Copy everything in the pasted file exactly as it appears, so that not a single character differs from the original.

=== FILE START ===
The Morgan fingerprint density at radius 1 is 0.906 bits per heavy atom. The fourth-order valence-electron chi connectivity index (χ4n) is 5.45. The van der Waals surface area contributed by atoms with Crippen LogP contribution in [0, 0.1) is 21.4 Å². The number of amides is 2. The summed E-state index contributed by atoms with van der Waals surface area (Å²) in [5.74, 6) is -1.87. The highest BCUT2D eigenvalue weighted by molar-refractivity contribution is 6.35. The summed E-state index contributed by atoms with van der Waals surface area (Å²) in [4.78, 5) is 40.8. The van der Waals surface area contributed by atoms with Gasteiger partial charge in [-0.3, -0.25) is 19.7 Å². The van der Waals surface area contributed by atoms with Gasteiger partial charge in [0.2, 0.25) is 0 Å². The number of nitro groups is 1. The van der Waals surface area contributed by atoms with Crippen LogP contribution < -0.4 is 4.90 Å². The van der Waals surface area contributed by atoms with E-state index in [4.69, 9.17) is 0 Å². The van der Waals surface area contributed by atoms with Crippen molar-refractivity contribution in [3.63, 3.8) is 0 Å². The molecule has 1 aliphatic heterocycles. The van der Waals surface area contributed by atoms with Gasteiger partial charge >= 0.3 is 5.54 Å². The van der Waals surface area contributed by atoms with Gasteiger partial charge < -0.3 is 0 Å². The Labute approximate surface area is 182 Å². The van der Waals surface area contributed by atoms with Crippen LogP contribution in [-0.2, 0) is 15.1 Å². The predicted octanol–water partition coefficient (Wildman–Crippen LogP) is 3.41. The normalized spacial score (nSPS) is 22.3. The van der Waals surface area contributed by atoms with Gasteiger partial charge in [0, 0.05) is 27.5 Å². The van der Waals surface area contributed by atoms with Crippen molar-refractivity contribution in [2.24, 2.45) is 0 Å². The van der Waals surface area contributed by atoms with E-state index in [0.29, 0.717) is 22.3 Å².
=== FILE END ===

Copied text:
The Morgan fingerprint density at radius 1 is 0.906 bits per heavy atom. The fourth-order valence-electron chi connectivity index (χ4n) is 5.45. The van der Waals surface area contributed by atoms with Crippen LogP contribution in [0, 0.1) is 21.4 Å². The number of amides is 2. The summed E-state index contributed by atoms with van der Waals surface area (Å²) in [5.74, 6) is -1.87. The highest BCUT2D eigenvalue weighted by molar-refractivity contribution is 6.35. The summed E-state index contributed by atoms with van der Waals surface area (Å²) in [4.78, 5) is 40.8. The van der Waals surface area contributed by atoms with Gasteiger partial charge in [-0.3, -0.25) is 19.7 Å². The van der Waals surface area contributed by atoms with Gasteiger partial charge in [0.2, 0.25) is 0 Å². The number of nitro groups is 1. The van der Waals surface area contributed by atoms with Crippen LogP contribution < -0.4 is 4.90 Å². The van der Waals surface area contributed by atoms with E-state index in [4.69, 9.17) is 0 Å². The van der Waals surface area contributed by atoms with Crippen molar-refractivity contribution in [3.63, 3.8) is 0 Å². The molecule has 1 aliphatic heterocycles. The van der Waals surface area contributed by atoms with Gasteiger partial charge >= 0.3 is 5.54 Å². The van der Waals surface area contributed by atoms with Gasteiger partial charge < -0.3 is 0 Å². The Labute approximate surface area is 182 Å². The van der Waals surface area contributed by atoms with Crippen LogP contribution in [-0.2, 0) is 15.1 Å². The predicted octanol–water partition coefficient (Wildman–Crippen LogP) is 3.41. The normalized spacial score (nSPS) is 22.3. The van der Waals surface area contributed by atoms with Gasteiger partial charge in [0, 0.05) is 27.5 Å². The van der Waals surface area contributed by atoms with Crippen molar-refractivity contribution in [2.24, 2.45) is 0 Å². The van der Waals surface area contributed by atoms with E-state index in [0.29, 0.717) is 22.3 Å².